Making sure I get the story straight…

March 19, 2014 | Written by Chip MacGregor

I was once let go from a job in publishing for “creative differences,” the same week another guy was let go, at another company, for some very different reasons. We worked in the same industry, are the same race and age, and he lived in a city where I had once lived. Several people got our stories mixed up. I had a writing conference cancel my participation at their event, saying they had heard rumors that cast me in a bad light, and that they didn’t want me coming. You can imagine my surprise when I was told they were un-inviting me, since none of what they’d heard was actually true. I invited them to call my former boss, to talk with the people around me, and to check my references. But I also got angry — I mean, they made their decisions based on a RUMOR? They’d never even called me to ask about it? They never checked facts with anyone at my former employer? Nope. They just heard a story and took it as gospel … and, to make matters worse, the other guy (the one who had actually been fired from that other house) was scheduled to speak at their conference. (I didn’t mention that to the conference director. I figured she could figure out the truth on her own damn time.)

I’ve never gone back to that conference, and I’ve never forgotten how much that error hurt. It’s why I want to make sure I get my facts straight on the stories I write, so that I don’t share something hurtful about somebody unfairly. I don’t mind offering bad news, and I realize some people will read my blog to get some information that publishers are too frequently reluctant to share, but I want to make sure I get my facts correct.

Here’s why I mention all of this: I got a couple of phone calls from publishers after my last blog, and they led to share several thoughts…

1. Mark Driscoll, the Seattle pastor who I’ve had bad experiences with in the past, and who I raked over the coals on Monday for having bought his way onto the bestseller lists, offered up an apology yesterday. [You can find it here: http://tinyurl.com/nbajg67 ] I have mixed emotions about this… On the one hand, I tend to roll my eyes at the fact he didn’t own up to plagiarism. He preferred to reference things “we” did, instead of just taking responsibility for books with his own name on them. His solution (to stay away from social media and not do many conferences this year) sounds, to me, like an effort to simply stay out of the limelight. And the concept of sending a private letter to church members only, taking it down so it doesn’t get passed around to news sources, and simply trying to make a private statement about a public error is TERRIBLE. For crying out loud, who is giving this guy advice?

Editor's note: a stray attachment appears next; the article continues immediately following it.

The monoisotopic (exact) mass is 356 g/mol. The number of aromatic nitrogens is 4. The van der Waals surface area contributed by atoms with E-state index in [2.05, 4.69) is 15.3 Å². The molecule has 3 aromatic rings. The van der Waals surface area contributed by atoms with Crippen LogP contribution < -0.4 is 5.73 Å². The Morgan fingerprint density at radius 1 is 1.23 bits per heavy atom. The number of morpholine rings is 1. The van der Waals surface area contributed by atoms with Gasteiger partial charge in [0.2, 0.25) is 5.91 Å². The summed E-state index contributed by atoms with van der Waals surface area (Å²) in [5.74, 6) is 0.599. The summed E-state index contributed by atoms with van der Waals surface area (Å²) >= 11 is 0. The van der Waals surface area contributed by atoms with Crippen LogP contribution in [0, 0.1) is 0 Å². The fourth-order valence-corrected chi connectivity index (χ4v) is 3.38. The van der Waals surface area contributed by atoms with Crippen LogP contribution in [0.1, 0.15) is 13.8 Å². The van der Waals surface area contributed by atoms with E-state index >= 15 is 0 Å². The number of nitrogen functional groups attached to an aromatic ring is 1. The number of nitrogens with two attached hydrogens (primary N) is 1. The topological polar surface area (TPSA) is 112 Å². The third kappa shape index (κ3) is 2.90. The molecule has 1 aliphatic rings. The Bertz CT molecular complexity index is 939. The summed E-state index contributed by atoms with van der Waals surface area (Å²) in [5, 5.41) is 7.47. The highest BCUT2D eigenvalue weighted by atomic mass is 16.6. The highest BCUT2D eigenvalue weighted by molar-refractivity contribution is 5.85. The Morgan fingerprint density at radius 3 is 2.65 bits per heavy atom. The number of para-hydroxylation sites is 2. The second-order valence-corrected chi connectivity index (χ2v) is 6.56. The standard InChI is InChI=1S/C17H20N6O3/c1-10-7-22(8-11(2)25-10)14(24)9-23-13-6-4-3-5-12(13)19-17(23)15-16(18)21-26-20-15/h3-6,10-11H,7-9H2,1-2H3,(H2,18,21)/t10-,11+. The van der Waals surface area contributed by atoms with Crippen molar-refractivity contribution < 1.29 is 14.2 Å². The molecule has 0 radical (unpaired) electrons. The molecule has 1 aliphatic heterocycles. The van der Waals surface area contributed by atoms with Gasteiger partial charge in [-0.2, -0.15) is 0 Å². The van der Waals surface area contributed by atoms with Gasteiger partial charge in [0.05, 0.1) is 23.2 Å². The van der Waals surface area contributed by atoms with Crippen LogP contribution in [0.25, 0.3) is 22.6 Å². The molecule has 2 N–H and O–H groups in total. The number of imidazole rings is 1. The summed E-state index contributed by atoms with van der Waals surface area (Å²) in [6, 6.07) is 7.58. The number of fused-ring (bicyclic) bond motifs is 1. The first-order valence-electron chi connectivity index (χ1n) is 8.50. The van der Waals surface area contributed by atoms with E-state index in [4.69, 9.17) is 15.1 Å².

2. BUT, on the other hand, the guy seems to have made an effort to make things right. A couple of people who know him well told me he’s actually been changed by this. That he’s considerably less full of himself than he used to be. That he really does want to make an effort to be more of a pastor and less of a celebrity. And you know what? I think making a good-faith effort deserves respect.

3. One publisher who called me said that, in his mind, the plagiarism was inadvertent — research assistants had done it, and Mark never purposefully intended to steal anyone’s words. So that publisher said it wasn’t really “plagiarism,” but a simple error. I tend to disagree with that notion — not because I think Mark Driscoll was actually trying to get away with stealing someone’s words, but because the book had his name on it. Um… this is MY blog. I type the words. When somebody else blogs, their name goes on the post (for example, yesterday’s excellent blog by Erin Buterbaugh). So if I hire somebody, and they steal some words and post them as mine, then it’s ME who is responsible, not some unnamed assistant. My intention may not be to harm anyone, but when it happens, I’m the one who has to come out, tell the truth, and apologize. If I’m too big and famous to write, or too busy with work to actually check the words, then perhaps I ought not to have my name on the cover, since I didn’t actually write it. All that said, I understand that the plagiarism was probably inadvertent. But, in my view, it’s still plagiarism, no matter the intent, and still requires an author to take responsibility and apologize.